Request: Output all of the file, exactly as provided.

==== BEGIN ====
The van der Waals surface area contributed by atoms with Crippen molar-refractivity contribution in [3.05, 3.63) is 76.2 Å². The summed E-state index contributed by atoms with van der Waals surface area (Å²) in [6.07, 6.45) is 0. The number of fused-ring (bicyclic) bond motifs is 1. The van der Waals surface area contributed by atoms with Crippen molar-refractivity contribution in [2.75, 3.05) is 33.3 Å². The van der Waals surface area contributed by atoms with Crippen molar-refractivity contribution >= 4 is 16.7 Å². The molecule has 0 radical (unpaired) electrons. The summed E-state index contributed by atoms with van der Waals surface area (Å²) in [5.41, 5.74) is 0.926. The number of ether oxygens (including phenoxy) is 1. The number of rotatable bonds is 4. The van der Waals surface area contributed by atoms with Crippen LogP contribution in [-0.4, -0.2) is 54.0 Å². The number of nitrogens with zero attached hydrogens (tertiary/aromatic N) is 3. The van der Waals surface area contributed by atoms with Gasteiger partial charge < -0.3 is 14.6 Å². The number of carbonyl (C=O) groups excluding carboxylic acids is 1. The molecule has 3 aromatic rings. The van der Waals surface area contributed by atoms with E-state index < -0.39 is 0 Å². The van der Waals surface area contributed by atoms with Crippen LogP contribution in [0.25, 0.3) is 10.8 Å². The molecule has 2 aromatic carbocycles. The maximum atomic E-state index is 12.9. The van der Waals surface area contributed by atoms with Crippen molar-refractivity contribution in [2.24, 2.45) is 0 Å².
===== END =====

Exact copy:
The van der Waals surface area contributed by atoms with Crippen molar-refractivity contribution in [3.05, 3.63) is 76.2 Å². The summed E-state index contributed by atoms with van der Waals surface area (Å²) in [6.07, 6.45) is 0. The number of fused-ring (bicyclic) bond motifs is 1. The van der Waals surface area contributed by atoms with Crippen molar-refractivity contribution in [2.75, 3.05) is 33.3 Å². The van der Waals surface area contributed by atoms with Crippen molar-refractivity contribution >= 4 is 16.7 Å². The molecule has 0 radical (unpaired) electrons. The summed E-state index contributed by atoms with van der Waals surface area (Å²) in [5.41, 5.74) is 0.926. The number of ether oxygens (including phenoxy) is 1. The number of rotatable bonds is 4. The van der Waals surface area contributed by atoms with Crippen LogP contribution in [-0.4, -0.2) is 54.0 Å². The number of nitrogens with zero attached hydrogens (tertiary/aromatic N) is 3. The van der Waals surface area contributed by atoms with Gasteiger partial charge < -0.3 is 14.6 Å². The number of carbonyl (C=O) groups excluding carboxylic acids is 1. The molecule has 3 aromatic rings. The van der Waals surface area contributed by atoms with E-state index < -0.39 is 0 Å². The van der Waals surface area contributed by atoms with Crippen LogP contribution in [0.25, 0.3) is 10.8 Å². The molecule has 2 aromatic carbocycles. The maximum atomic E-state index is 12.9. The van der Waals surface area contributed by atoms with Crippen molar-refractivity contribution in [2.24, 2.45) is 0 Å².